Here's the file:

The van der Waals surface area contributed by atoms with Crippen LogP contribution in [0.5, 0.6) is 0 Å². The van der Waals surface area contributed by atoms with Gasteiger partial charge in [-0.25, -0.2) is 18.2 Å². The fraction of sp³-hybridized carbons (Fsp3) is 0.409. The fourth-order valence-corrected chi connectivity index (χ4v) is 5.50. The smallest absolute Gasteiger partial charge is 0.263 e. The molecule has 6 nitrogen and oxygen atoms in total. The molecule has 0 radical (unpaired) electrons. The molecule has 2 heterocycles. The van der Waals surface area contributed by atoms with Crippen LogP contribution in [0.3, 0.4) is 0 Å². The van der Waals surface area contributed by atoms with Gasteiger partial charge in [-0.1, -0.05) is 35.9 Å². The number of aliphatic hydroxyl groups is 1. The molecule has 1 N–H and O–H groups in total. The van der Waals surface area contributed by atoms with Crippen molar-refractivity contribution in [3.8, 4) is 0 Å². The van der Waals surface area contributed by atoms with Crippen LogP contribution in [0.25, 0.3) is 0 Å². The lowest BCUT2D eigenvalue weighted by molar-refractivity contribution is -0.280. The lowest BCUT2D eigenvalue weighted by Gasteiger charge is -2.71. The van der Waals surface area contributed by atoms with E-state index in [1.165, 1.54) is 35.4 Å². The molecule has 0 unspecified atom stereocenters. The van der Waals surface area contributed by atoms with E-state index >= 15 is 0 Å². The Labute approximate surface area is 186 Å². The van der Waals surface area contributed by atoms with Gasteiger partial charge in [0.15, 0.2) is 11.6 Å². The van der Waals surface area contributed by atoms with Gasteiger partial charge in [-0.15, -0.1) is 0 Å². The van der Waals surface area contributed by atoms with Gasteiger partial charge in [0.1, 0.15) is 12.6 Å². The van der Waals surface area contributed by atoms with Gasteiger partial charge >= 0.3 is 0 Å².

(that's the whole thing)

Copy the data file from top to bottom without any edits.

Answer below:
The van der Waals surface area contributed by atoms with Crippen LogP contribution in [0.5, 0.6) is 0 Å². The van der Waals surface area contributed by atoms with Gasteiger partial charge in [-0.25, -0.2) is 18.2 Å². The fraction of sp³-hybridized carbons (Fsp3) is 0.409. The fourth-order valence-corrected chi connectivity index (χ4v) is 5.50. The smallest absolute Gasteiger partial charge is 0.263 e. The molecule has 6 nitrogen and oxygen atoms in total. The molecule has 0 radical (unpaired) electrons. The molecule has 2 heterocycles. The van der Waals surface area contributed by atoms with Crippen LogP contribution in [0.3, 0.4) is 0 Å². The van der Waals surface area contributed by atoms with Gasteiger partial charge in [-0.1, -0.05) is 35.9 Å². The number of aliphatic hydroxyl groups is 1. The molecule has 1 N–H and O–H groups in total. The van der Waals surface area contributed by atoms with Crippen molar-refractivity contribution in [3.8, 4) is 0 Å². The van der Waals surface area contributed by atoms with Crippen LogP contribution in [0.25, 0.3) is 0 Å². The lowest BCUT2D eigenvalue weighted by molar-refractivity contribution is -0.280. The lowest BCUT2D eigenvalue weighted by Gasteiger charge is -2.71. The van der Waals surface area contributed by atoms with E-state index in [1.165, 1.54) is 35.4 Å². The molecule has 0 unspecified atom stereocenters. The van der Waals surface area contributed by atoms with E-state index >= 15 is 0 Å². The Labute approximate surface area is 186 Å². The van der Waals surface area contributed by atoms with Gasteiger partial charge in [0.15, 0.2) is 11.6 Å². The van der Waals surface area contributed by atoms with Gasteiger partial charge in [-0.15, -0.1) is 0 Å². The van der Waals surface area contributed by atoms with Gasteiger partial charge in [0.1, 0.15) is 12.6 Å². The van der Waals surface area contributed by atoms with Gasteiger partial charge >= 0.3 is 0 Å².